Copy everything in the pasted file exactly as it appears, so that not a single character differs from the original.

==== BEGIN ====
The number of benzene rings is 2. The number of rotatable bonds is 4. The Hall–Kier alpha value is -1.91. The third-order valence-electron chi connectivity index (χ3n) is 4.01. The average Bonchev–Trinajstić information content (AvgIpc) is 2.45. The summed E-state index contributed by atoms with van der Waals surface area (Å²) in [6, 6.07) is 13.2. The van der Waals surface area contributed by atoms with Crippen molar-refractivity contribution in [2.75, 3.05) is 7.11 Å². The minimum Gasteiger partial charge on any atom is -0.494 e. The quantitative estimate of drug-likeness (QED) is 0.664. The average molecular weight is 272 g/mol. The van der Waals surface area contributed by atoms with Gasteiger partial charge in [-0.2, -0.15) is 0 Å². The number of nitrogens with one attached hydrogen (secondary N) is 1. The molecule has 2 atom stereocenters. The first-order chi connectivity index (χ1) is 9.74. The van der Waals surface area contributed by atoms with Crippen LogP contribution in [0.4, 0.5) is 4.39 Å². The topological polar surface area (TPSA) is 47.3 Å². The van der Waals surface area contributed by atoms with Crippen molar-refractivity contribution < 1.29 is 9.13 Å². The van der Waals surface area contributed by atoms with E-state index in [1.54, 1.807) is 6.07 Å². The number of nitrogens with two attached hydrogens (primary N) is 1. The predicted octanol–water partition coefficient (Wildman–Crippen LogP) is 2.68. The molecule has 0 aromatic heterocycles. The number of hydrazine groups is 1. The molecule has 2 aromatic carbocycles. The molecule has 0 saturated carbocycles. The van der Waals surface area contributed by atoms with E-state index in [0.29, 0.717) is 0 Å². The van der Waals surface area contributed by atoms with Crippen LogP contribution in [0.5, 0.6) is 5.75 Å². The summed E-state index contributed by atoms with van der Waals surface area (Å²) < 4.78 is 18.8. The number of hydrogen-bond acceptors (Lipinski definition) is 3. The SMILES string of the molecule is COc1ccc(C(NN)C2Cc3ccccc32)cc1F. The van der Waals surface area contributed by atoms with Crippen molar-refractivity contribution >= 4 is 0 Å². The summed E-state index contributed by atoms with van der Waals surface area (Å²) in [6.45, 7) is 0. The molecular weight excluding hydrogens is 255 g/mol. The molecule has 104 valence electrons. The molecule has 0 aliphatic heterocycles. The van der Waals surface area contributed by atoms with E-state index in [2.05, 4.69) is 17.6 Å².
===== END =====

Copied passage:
The number of benzene rings is 2. The number of rotatable bonds is 4. The Hall–Kier alpha value is -1.91. The third-order valence-electron chi connectivity index (χ3n) is 4.01. The average Bonchev–Trinajstić information content (AvgIpc) is 2.45. The summed E-state index contributed by atoms with van der Waals surface area (Å²) in [6, 6.07) is 13.2. The van der Waals surface area contributed by atoms with Crippen molar-refractivity contribution in [2.75, 3.05) is 7.11 Å². The minimum Gasteiger partial charge on any atom is -0.494 e. The quantitative estimate of drug-likeness (QED) is 0.664. The average molecular weight is 272 g/mol. The van der Waals surface area contributed by atoms with Gasteiger partial charge in [-0.2, -0.15) is 0 Å². The number of nitrogens with one attached hydrogen (secondary N) is 1. The molecule has 2 atom stereocenters. The first-order chi connectivity index (χ1) is 9.74. The van der Waals surface area contributed by atoms with Crippen LogP contribution in [0.4, 0.5) is 4.39 Å². The topological polar surface area (TPSA) is 47.3 Å². The van der Waals surface area contributed by atoms with Crippen molar-refractivity contribution < 1.29 is 9.13 Å². The van der Waals surface area contributed by atoms with E-state index in [1.54, 1.807) is 6.07 Å². The number of nitrogens with two attached hydrogens (primary N) is 1. The predicted octanol–water partition coefficient (Wildman–Crippen LogP) is 2.68. The molecule has 0 aromatic heterocycles. The number of hydrazine groups is 1. The molecule has 2 aromatic carbocycles. The molecule has 0 saturated carbocycles. The van der Waals surface area contributed by atoms with E-state index in [0.29, 0.717) is 0 Å². The van der Waals surface area contributed by atoms with Crippen LogP contribution in [0.5, 0.6) is 5.75 Å². The summed E-state index contributed by atoms with van der Waals surface area (Å²) < 4.78 is 18.8. The number of hydrogen-bond acceptors (Lipinski definition) is 3. The SMILES string of the molecule is COc1ccc(C(NN)C2Cc3ccccc32)cc1F. The van der Waals surface area contributed by atoms with Crippen molar-refractivity contribution >= 4 is 0 Å². The summed E-state index contributed by atoms with van der Waals surface area (Å²) in [6.45, 7) is 0. The molecular weight excluding hydrogens is 255 g/mol. The molecule has 104 valence electrons. The molecule has 0 aliphatic heterocycles. The van der Waals surface area contributed by atoms with E-state index in [2.05, 4.69) is 17.6 Å².